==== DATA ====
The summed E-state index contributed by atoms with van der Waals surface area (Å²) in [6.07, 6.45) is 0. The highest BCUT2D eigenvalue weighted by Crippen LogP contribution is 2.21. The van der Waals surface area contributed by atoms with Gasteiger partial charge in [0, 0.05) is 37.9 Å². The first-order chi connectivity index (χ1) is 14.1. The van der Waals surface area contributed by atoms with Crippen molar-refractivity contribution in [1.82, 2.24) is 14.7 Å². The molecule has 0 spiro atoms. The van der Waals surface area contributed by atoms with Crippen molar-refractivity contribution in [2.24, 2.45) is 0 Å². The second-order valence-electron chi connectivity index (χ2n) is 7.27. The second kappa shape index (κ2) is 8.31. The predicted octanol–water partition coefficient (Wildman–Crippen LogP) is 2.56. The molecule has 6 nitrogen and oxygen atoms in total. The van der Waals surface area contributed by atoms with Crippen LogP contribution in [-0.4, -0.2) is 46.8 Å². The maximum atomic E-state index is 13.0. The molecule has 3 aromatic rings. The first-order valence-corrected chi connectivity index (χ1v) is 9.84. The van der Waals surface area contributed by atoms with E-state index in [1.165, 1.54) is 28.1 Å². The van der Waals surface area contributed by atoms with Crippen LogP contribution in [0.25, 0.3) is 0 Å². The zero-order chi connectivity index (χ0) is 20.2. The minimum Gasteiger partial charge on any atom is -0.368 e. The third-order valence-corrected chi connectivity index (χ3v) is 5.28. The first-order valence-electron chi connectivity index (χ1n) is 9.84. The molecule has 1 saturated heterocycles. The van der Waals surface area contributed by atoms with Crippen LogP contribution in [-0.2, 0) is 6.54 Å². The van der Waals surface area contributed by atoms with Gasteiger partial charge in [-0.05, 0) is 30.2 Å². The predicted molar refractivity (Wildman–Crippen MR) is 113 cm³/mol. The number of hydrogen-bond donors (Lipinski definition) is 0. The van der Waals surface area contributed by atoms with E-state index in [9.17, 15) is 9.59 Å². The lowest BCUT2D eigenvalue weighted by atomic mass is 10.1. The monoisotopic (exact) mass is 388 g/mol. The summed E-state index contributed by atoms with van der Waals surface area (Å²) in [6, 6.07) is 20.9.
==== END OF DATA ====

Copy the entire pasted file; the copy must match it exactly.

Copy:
The summed E-state index contributed by atoms with van der Waals surface area (Å²) in [6.07, 6.45) is 0. The highest BCUT2D eigenvalue weighted by Crippen LogP contribution is 2.21. The van der Waals surface area contributed by atoms with Gasteiger partial charge in [0, 0.05) is 37.9 Å². The first-order chi connectivity index (χ1) is 14.1. The van der Waals surface area contributed by atoms with Crippen molar-refractivity contribution in [1.82, 2.24) is 14.7 Å². The molecule has 0 spiro atoms. The van der Waals surface area contributed by atoms with Crippen molar-refractivity contribution in [2.24, 2.45) is 0 Å². The second-order valence-electron chi connectivity index (χ2n) is 7.27. The second kappa shape index (κ2) is 8.31. The predicted octanol–water partition coefficient (Wildman–Crippen LogP) is 2.56. The molecule has 6 nitrogen and oxygen atoms in total. The van der Waals surface area contributed by atoms with Crippen LogP contribution in [-0.4, -0.2) is 46.8 Å². The maximum atomic E-state index is 13.0. The molecule has 3 aromatic rings. The first-order valence-corrected chi connectivity index (χ1v) is 9.84. The van der Waals surface area contributed by atoms with E-state index in [1.165, 1.54) is 28.1 Å². The van der Waals surface area contributed by atoms with Crippen LogP contribution in [0.25, 0.3) is 0 Å². The zero-order chi connectivity index (χ0) is 20.2. The minimum Gasteiger partial charge on any atom is -0.368 e. The third-order valence-corrected chi connectivity index (χ3v) is 5.28. The first-order valence-electron chi connectivity index (χ1n) is 9.84. The molecule has 1 saturated heterocycles. The van der Waals surface area contributed by atoms with Crippen LogP contribution in [-0.2, 0) is 6.54 Å². The van der Waals surface area contributed by atoms with Gasteiger partial charge in [-0.05, 0) is 30.2 Å². The predicted molar refractivity (Wildman–Crippen MR) is 113 cm³/mol. The number of hydrogen-bond donors (Lipinski definition) is 0. The van der Waals surface area contributed by atoms with E-state index in [9.17, 15) is 9.59 Å². The lowest BCUT2D eigenvalue weighted by atomic mass is 10.1. The monoisotopic (exact) mass is 388 g/mol. The summed E-state index contributed by atoms with van der Waals surface area (Å²) in [6, 6.07) is 20.9.